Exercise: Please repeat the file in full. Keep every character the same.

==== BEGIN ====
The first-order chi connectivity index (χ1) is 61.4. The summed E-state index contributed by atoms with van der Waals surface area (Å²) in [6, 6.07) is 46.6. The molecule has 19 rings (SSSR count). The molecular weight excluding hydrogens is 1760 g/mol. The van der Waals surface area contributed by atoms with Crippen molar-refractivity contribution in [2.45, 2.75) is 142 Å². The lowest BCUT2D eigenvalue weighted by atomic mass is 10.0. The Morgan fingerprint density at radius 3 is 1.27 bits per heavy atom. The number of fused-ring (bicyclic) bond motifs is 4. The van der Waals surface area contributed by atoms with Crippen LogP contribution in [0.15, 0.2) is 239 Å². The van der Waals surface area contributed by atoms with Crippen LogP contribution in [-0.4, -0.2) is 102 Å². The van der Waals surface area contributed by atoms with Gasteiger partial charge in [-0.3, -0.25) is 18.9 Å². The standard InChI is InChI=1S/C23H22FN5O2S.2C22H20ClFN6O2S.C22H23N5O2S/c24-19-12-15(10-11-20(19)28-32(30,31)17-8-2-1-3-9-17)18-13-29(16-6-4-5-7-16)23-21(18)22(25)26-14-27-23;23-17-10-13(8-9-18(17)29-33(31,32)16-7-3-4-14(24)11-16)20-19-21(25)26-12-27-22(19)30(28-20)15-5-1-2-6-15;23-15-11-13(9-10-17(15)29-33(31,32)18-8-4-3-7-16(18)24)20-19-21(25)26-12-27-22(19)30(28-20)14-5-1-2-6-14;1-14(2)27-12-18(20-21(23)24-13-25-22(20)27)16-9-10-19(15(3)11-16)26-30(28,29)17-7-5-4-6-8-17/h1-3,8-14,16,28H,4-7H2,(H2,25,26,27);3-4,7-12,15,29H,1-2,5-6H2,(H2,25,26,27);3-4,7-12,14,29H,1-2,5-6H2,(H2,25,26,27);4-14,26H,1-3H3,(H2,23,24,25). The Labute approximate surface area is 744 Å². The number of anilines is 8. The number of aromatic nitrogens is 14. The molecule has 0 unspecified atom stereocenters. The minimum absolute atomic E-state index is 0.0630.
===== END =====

The first-order chi connectivity index (χ1) is 61.4. The summed E-state index contributed by atoms with van der Waals surface area (Å²) in [6, 6.07) is 46.6. The molecule has 19 rings (SSSR count). The molecular weight excluding hydrogens is 1760 g/mol. The van der Waals surface area contributed by atoms with Crippen molar-refractivity contribution in [2.45, 2.75) is 142 Å². The lowest BCUT2D eigenvalue weighted by atomic mass is 10.0. The Morgan fingerprint density at radius 3 is 1.27 bits per heavy atom. The number of fused-ring (bicyclic) bond motifs is 4. The van der Waals surface area contributed by atoms with Crippen LogP contribution in [0.15, 0.2) is 239 Å². The van der Waals surface area contributed by atoms with Crippen LogP contribution in [-0.4, -0.2) is 102 Å². The van der Waals surface area contributed by atoms with Gasteiger partial charge in [-0.3, -0.25) is 18.9 Å². The standard InChI is InChI=1S/C23H22FN5O2S.2C22H20ClFN6O2S.C22H23N5O2S/c24-19-12-15(10-11-20(19)28-32(30,31)17-8-2-1-3-9-17)18-13-29(16-6-4-5-7-16)23-21(18)22(25)26-14-27-23;23-17-10-13(8-9-18(17)29-33(31,32)16-7-3-4-14(24)11-16)20-19-21(25)26-12-27-22(19)30(28-20)15-5-1-2-6-15;23-15-11-13(9-10-17(15)29-33(31,32)18-8-4-3-7-16(18)24)20-19-21(25)26-12-27-22(19)30(28-20)14-5-1-2-6-14;1-14(2)27-12-18(20-21(23)24-13-25-22(20)27)16-9-10-19(15(3)11-16)26-30(28,29)17-7-5-4-6-8-17/h1-3,8-14,16,28H,4-7H2,(H2,25,26,27);3-4,7-12,15,29H,1-2,5-6H2,(H2,25,26,27);3-4,7-12,14,29H,1-2,5-6H2,(H2,25,26,27);4-14,26H,1-3H3,(H2,23,24,25). The Labute approximate surface area is 744 Å². The number of anilines is 8. The number of aromatic nitrogens is 14. The molecule has 0 unspecified atom stereocenters. The minimum absolute atomic E-state index is 0.0630.